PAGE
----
Integration by Parts
Let u and v be the functions of x, then
∫uv dx = u∫v dx – ∫u'[∫vdx]dx
= u × Integral of v – Integral of (derivative of u × Integral of v]

Note: Out of two functions, which function is to be considered as first. Usually, we proceed as follows:
∫xn f(x) dx xn = u is First function.
∫(Inverse trig, function) × f(x) dx

Inverse trig. function = u is First function.
∫(log x)f(x) dx, Take log x = u as first function.

Some Integrals:

Definite Integral as the Limit of Sum
Definite integral as a limit of a sum is defined as

where h = $$\frac{b-a}{n}$$. As h → 0, n → ∞.

Note: Some useful series to find the definite integral as the limit of the sum.

Area Function:
abf(x) dx is defined as the area of the region bounded by the curve y = f(x), a ≤ x ≤ b,the x-axis and the ordinates x = a and x = b. Let x be a given point in [a, b]. Then,

ab f(x) dx represents the area of the shaded region. It is as shmmed that f(x) > 0 for x ∈ [a, b].
This function is denoted by A(x) which is known as area function. i.e.,
A(x) = ∫ax f(x) dx.

→ First Fundamental Theorem of Integral Calculus
Let f be a continuous function on the closed interval [a, b] and let A(x) be the area function. Then, A'(x) =f(x) for all x E [a, b].

→ Second Fundamental Theorem of Integral Calculus
Let f be a continuous function defined on closed interval [a, b] and F be antiderivative of f Then,
∫a b f(x) = [F(x)]ba = F(b) — F(a).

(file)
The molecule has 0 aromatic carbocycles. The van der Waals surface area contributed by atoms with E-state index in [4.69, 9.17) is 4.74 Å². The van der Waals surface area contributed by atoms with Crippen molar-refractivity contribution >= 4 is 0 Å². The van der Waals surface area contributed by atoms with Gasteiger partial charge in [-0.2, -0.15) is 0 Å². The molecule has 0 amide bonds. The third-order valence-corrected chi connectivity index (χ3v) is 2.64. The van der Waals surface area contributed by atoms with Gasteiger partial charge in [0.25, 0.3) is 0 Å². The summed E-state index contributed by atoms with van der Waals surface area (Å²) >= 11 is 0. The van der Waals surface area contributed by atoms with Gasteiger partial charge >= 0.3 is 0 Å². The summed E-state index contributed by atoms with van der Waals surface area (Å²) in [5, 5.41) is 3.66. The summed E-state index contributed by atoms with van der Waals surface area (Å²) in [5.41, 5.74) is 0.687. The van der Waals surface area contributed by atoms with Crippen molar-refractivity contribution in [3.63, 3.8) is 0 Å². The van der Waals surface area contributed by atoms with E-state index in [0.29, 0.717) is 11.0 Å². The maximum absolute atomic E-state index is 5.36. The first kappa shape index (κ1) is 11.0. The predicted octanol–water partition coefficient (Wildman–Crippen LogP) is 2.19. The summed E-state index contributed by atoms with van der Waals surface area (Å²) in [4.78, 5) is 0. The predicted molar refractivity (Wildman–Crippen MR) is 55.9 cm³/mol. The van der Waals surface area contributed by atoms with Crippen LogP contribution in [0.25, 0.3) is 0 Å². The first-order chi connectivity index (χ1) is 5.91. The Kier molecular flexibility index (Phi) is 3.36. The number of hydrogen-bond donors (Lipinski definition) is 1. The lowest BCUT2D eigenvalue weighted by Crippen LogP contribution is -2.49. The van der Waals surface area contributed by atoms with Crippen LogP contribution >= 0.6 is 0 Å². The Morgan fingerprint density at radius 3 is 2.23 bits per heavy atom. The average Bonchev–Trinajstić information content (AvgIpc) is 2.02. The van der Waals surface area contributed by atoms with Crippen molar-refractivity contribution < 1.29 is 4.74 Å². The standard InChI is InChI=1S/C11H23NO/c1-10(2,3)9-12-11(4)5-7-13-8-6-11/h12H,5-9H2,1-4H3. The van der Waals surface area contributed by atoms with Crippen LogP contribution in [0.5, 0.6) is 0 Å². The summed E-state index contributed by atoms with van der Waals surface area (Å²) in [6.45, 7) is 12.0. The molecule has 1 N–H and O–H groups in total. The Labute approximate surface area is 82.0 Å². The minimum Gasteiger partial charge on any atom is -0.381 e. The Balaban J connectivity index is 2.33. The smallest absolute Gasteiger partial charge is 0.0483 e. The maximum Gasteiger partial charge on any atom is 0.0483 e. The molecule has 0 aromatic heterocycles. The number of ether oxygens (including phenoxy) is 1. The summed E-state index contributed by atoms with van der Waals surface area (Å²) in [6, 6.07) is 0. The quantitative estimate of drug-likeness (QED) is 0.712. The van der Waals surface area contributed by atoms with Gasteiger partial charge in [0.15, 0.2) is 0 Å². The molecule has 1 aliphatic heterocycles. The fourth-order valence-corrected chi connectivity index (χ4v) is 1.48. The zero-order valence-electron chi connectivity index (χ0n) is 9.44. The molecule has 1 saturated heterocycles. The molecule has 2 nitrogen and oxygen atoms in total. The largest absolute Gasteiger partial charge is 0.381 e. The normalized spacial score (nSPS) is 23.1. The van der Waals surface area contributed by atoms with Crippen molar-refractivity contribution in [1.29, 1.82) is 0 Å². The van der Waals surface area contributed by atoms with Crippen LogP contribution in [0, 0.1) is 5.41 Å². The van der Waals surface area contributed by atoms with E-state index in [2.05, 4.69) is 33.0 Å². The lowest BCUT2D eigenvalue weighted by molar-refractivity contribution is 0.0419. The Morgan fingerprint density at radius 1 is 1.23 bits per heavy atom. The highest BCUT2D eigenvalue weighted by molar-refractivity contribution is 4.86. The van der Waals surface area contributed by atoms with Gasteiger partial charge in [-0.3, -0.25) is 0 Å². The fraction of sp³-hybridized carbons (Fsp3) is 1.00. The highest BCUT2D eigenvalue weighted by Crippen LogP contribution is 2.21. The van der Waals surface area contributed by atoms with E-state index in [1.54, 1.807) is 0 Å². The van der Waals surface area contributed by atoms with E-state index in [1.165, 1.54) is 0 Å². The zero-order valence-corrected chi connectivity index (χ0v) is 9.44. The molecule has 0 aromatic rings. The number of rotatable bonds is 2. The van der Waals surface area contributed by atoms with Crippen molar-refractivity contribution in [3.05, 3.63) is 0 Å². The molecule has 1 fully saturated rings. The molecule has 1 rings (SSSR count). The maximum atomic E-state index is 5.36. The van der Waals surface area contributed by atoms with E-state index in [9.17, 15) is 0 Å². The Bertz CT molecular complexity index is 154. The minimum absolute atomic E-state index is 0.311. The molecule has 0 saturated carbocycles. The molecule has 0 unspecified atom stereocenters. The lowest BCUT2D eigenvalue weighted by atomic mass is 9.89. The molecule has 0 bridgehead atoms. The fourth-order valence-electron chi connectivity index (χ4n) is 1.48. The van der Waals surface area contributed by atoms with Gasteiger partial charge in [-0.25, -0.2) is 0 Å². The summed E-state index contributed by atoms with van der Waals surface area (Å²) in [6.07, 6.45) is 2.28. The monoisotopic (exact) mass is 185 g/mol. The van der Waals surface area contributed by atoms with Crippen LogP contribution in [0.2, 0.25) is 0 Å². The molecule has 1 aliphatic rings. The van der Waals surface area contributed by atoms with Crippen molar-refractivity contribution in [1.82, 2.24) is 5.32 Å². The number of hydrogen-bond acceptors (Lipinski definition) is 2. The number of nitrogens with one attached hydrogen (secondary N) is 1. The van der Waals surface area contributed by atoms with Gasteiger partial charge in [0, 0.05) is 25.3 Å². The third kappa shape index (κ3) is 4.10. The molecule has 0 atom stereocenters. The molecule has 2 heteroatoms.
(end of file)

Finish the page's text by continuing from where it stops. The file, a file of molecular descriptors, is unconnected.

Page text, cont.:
→ Evaluation of Definite Integral by Substitution

1. To evaluate ∫a b f(x) dx, let the substitution be x = g(t) such that dx = g'(t) dt.
2. Let t = t1 at x = a, t = t2 at x = b.

The new limits are t1 to t.
∴ ∫ab f(x) dx = ∫t1 t2 f[g(t)g'(t) dt
= F(t2) – F(t1), where
∫f[g(t)]g'(t) dt = F(t).

Properties of Definite Integrals:

1. DEFINITION
If $$\frac{d}{d x}$$ f(x) = F(x), then ∫F(x) dx = f(x) + c, where ‘c’ is a constant of integration.

2. STANDARD RESULTS

(i). Power Rule. ∫ xn dx = $$\frac{x^{n+1}}{n+1}$$ + c, provided n ≠ – 1
(ii) ∫ $$\frac{1}{x}$$ dx = log |x| + c, x ≠ 0
(iii) ∫axdx = $$\frac{a^{x}}{\log a}$$ + c, a > 0, a ≠ 1 for all x ∈ R
(iv) ∫ ex dx = ex + c ∀ x ∈ R
(v) ∫ sin x dx= -cosx+c ∀ x ∈ R
(vi) ∫ cos x dx = sin x + c ∀ x ∈ R
(vii) ∫ sec2 xdx = tan x + c, x ≠ an odd multiple of $$\frac{\pi}{2}$$
(viii) ∫ cosec2 x = – cot x + c, x ≠ an even multiple of $$\frac{\pi}{2}$$
(ix) ∫ sec x tan x dx = sec x + c, x ≠ an odd multiple of $$\frac{\pi}{2}$$
(x) ∫ cosec x cot x dx = – cosec x + c,x ≠ an even multiple of $$\frac{\pi}{2}$$
(xi) ∫ tan x dx – – log | cos x | + c = log |sec x| + c, x ≠ x an odd multiple of $$\frac{\pi}{2}$$
(xii) ∫ cot x dx = log |sin x| + c, x ≠ an even multiple of $$\frac{\pi}{2}$$
(xiii) ∫ sec x dx = log |sec x + tan x| + c, x ≠ an odd multiple of $$\frac{\pi}{2}$$
(xiv) ∫ cosec x dx =  log |cosec x – cot x| + c, x ≠ an even multiple of $$\frac{\pi}{2}$$.

3. FUNDAMENTAL THEOREMS

(i) ∫ a f(x) dx = a ∫ f(x)dx, where ‘a ’ is any real constant
(ii) ∫ [f1(x) ± f2(x)]dx = ∫ f1(x)dx ± ∫ f2(x)dx
(iii) $$\frac{d}{d x}$$[∫f(x)dx] = f(x)
(iv) ∫$$\frac{f^{\prime}(x)}{f(x)}$$dx = log |f(x)| + c
(v) ∫ f(x))n f'(x)dx = ($$\frac{(f(x))^{n+1}}{n+1}$$ + c, n ≠ -1